I’m not a big believer in reading about other people’s work habits. That’s probably why I rarely write about mine. I mean, just because something works for me doesn’t mean it’ll work for you, right?
Now, don’t get me wrong; I’m not talking about those rare business insights that bring complex concepts into focus and really help you up your game. I’m talking about individual methodologies that offer marginal improvement, at best.
For example, you do need to learn how to prioritize your work and make effective use of your time. But spending precious hours reading how everyone and his brother does it in search of some sort of holy grail of personal productivity is really just a waste of time.
I say find a logical system that works for you and go with it. Then you can get back to the business of, well, whatever it is you do to make money. You know, like developing and marketing products, performing services for customers, advancing your career, that sort of thing.
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Long ago, I learned a way of prioritizing that’s so simple, so logical, so useful, so obvious, it makes me wonder why everyone doesn’t just get off the whole dumb personal-productivity and time-management bandwagon and just get back to work.
This system has done a remarkable job of keeping me focused on generating results while keeping me away from frivolous activities and wasteful pursuits that tend to marginalize even the most well-intentioned and achievement-oriented workers.
Here’s how it works. I prioritize everything as A, B or C, as follows:
Priority A: Critical things. Anything that has to be done right away or something important will go terribly wrong.
Priority B: Business as usual. Everything you have to do to meet your short- and long-term business and career goals.
Priority C: Everything else. Busy work, organizing, wants (as opposed to needs), nice to haves, and goofing off (95% of what you do online).
I spend all my time on B-list activities, except for Priority A interrupts, which come up from time to time and always go to the top of the priority list. And I never start on C-list activities until all the B work is done which, for the most part, is never.
That’s the beauty of the system. You actually never get to the Priority C tasks. In fact, this system forces you to be very clear on your goals because anything that doesn’t play a significant role in helping you achieve them gets pushed to the C list.
Now, I should probably tell you that I classify a lot of things as Priority B that aren’t necessarily obvious. To me, activities such as schmoozing, networking, meeting with stakeholders and customers face-to-face, and management by walking around, have always been important to meeting my business and career goals.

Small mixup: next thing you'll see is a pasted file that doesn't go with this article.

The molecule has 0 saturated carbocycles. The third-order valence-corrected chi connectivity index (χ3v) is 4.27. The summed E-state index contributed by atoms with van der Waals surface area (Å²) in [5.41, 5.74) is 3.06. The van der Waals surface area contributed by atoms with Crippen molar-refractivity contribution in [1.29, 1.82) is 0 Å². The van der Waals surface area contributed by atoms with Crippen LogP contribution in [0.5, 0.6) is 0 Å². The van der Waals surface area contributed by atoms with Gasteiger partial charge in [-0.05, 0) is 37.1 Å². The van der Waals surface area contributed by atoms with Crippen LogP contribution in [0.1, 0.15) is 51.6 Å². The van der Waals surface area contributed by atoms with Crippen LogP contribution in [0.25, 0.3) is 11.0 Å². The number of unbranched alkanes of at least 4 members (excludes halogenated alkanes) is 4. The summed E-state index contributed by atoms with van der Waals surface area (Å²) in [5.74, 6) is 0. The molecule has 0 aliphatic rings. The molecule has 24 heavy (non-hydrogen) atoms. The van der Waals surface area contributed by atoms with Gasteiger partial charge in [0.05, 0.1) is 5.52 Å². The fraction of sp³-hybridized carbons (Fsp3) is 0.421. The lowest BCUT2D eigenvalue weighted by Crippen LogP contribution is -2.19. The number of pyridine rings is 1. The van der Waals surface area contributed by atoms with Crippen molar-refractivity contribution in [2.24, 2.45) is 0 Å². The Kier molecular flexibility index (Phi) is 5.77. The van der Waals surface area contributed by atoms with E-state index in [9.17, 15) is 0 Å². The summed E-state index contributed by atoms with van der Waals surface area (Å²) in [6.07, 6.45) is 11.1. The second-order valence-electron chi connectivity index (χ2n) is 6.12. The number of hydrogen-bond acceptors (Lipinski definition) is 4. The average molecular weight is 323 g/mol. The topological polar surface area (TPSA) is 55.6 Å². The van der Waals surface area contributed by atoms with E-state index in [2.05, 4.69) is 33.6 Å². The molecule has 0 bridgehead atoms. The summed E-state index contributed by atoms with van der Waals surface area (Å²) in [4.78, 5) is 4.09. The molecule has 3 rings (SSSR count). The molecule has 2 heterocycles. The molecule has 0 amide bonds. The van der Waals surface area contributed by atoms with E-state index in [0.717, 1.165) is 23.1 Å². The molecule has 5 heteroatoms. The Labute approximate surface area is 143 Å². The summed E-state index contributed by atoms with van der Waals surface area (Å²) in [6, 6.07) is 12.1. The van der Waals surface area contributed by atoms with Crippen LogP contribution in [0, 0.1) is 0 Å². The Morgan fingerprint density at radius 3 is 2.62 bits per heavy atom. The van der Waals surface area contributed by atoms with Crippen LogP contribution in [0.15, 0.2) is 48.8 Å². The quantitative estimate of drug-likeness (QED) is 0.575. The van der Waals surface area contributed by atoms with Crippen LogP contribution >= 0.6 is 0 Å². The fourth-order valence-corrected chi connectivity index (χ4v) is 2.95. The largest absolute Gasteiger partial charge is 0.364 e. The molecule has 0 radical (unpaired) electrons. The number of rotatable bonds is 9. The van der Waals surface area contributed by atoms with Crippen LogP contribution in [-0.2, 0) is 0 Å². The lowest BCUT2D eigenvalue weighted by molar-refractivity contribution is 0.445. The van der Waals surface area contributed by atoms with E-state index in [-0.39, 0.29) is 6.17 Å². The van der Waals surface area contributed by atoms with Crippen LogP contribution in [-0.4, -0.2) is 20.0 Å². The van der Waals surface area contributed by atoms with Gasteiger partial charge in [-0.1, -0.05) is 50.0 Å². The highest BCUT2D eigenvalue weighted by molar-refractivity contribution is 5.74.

Everything else, I simply forget about. The funny thing is, you never end up missing the C stuff. In fact, nobody ever does.
Using this basic system, all the mission critical work always gets done in a timely manner. Of course, if you’re a hard-working overachiever like me, you sometimes have to work longer hours to get things done. But that just comes with the territory. Besides, if it’s not super critical (Priority A), there’s always tomorrow.
I should also mention that you shouldn’t be spending more than roughly 25 percent of your time on Priority A interrupts. If you are, that means you’re not organized, managing or planning effectively. Nobody is productive in constant-interrupt mode.
Over 30 years in engineering, sales, marketing, executive management, and running my own management-consulting firm, that’s the way I’ve done things and it’s always worked out fine. I’ve had a successful career, met all my commitments, and built a reputation as someone who always gets the job done.
Most importantly, when I’m done working for the day, I feel good. I don’t feel stress or anxiety about all the things I haven’t gotten done because I know I’ve set my priorities right and done the best job I can. As for all the Priority C work I never get to, to tell you the truth, I’d rather go out and have fun instead.
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